Vicky Christina Barcelona (2008)

Two women with starkly contrasting personalities travel to Barcelona for the summer, only to find their experiences overlap in unexpected ways. A classic of the modern Woody Allen, this film speaks not only to the complications of interpersonal romance, but also casts the spell of a love affair one could only have with the city itself.

L’Auberge Espagnole (2002)

Hapless young Xavier leaves home in France to study in Barcelona and beef up his resume; winds up sharing an amiably chaotic coed flat with six other exchange students of assorted nationalities. Cultural miscommunication, self-discovery, pairing, and bonding: Friends with a touch of European self-seriousness under the comedy.

All About My Mother (1999)

Oscar-winner Pedro Almodóvar’s ode to motherhood—with a supporting cast of Barcelona’s raunchiest types: transsexuals, hookers, and drug addicts. Begins in Madrid in tragedy—the heroine’s son is killed in a traffic accident—and gradually transforms itself in Barcelona into life-affirming comedy, and a paean to the theater.

Barcelona (1994)

Indie film about two young American cousins—one a salesman, the other a junior naval officer—thrown together in Barcelona when the latter is assigned to handle the spin for the arriving U.S. fleet. Coming-of-age, club-hopping, military-industrial politics, and quirky liaisons. Lightweight, but good fun.

The Passenger (1975)

Michelangelo Antonioni’s rumination on the human condition, with Jack Nicholson playing a burnt-out journalist who takes the identity of a dead man. Scenes shot in Barcelona on Las Ramblas and in Gaudí’s Palau Güell. Co-starring Maria Schneider.

10 of the best films set in Barcelona

Barcelona Review editor Jill Adams selects her favourite films showcasing the vibrantly colourful, and gritty, Catalan capital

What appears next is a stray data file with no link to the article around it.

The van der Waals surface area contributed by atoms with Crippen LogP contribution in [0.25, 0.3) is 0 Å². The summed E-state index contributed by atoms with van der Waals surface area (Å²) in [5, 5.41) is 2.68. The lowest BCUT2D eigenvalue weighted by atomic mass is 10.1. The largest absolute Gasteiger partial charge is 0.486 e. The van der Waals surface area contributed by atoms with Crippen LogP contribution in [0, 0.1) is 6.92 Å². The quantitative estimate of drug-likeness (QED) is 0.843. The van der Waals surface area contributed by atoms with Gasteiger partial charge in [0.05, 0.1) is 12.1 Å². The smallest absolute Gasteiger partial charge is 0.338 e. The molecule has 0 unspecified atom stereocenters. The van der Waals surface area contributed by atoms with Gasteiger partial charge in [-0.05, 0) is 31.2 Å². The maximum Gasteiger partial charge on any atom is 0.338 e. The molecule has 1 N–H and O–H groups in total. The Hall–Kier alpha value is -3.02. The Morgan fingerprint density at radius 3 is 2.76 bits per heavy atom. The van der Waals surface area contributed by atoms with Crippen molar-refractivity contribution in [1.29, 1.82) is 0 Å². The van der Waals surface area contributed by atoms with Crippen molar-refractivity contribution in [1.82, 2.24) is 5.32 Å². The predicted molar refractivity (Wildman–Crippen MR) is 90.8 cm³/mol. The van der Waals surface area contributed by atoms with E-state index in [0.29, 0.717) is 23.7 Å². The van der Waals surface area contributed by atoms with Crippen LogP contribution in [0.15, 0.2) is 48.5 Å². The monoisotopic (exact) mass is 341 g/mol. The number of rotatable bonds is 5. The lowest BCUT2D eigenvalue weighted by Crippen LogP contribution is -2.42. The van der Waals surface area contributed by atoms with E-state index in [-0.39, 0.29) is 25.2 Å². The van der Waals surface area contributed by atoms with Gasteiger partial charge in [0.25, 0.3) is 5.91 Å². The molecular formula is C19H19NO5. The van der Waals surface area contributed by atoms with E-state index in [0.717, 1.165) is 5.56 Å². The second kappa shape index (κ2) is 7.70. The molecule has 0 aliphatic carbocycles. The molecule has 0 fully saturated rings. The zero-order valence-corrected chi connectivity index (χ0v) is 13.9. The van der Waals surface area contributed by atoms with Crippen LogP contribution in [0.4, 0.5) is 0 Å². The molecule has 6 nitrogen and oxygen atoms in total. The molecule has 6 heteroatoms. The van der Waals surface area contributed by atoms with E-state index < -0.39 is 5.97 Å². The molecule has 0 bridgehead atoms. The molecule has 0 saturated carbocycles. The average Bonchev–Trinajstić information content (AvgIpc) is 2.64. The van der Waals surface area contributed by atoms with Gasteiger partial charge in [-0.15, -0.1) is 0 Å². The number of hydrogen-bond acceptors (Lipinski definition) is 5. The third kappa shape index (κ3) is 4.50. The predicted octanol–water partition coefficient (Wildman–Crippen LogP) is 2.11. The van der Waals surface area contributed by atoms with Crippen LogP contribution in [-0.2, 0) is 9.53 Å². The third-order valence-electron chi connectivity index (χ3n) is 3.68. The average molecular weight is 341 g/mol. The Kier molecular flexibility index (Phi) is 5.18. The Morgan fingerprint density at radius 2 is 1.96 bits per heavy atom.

Barcelona, by Robert Hughes (1992)


Eminent Australian art critic wrote the best book in English on the history of the city, its art and architecture, and the origins and unfolding of the Catalan identity. Encyclopedic, witty, and gracefully written: essential background for everything in Barcelona a visitor is likely to see.

Homage to Barcelona, by Colm Tóibín (1990)

Irish novelist’s collection of essays on Barcelona’s art and architecture, history, the civil war and the Franco dictatorship, and the emergence of democracy.

City of Marvels, by Eduardo Mendoza (1988)

Picaresque historical novel set in the years 1888-1929, bracketing the two World’s Fairs that put boomtown Barcelona on the map of Europe. Around the central character swirls a cast of cheats, anarchists, and visionary urban promoters.

The Shadow of the Wind, by Carlos Ruiz Zafón (2004)


Best-selling novel set in the narrow streets of the Barri Gòticin the Franco years. Dark, interwoven stories of passion, downfall, and revenge in the tradition of magical realism.

The Time of the Doves, by Mercè Rodoreda (1962)

Written in exile, when it was still forbidden to publish in Catalan. Epic-length tale of love gone wrong, set in the Barcelona of the 1920s to 1940s: a tearjerker Gabriel José García Márquez called “the most beautiful novel published in Spain since the civil war.”

Catalan Cuisine, by Colman Andrews (1999)


Definitive work on the cookery of the region, indexed by sauces and basic ingredients, with a rhapsodic introduction putting it all in cultural context.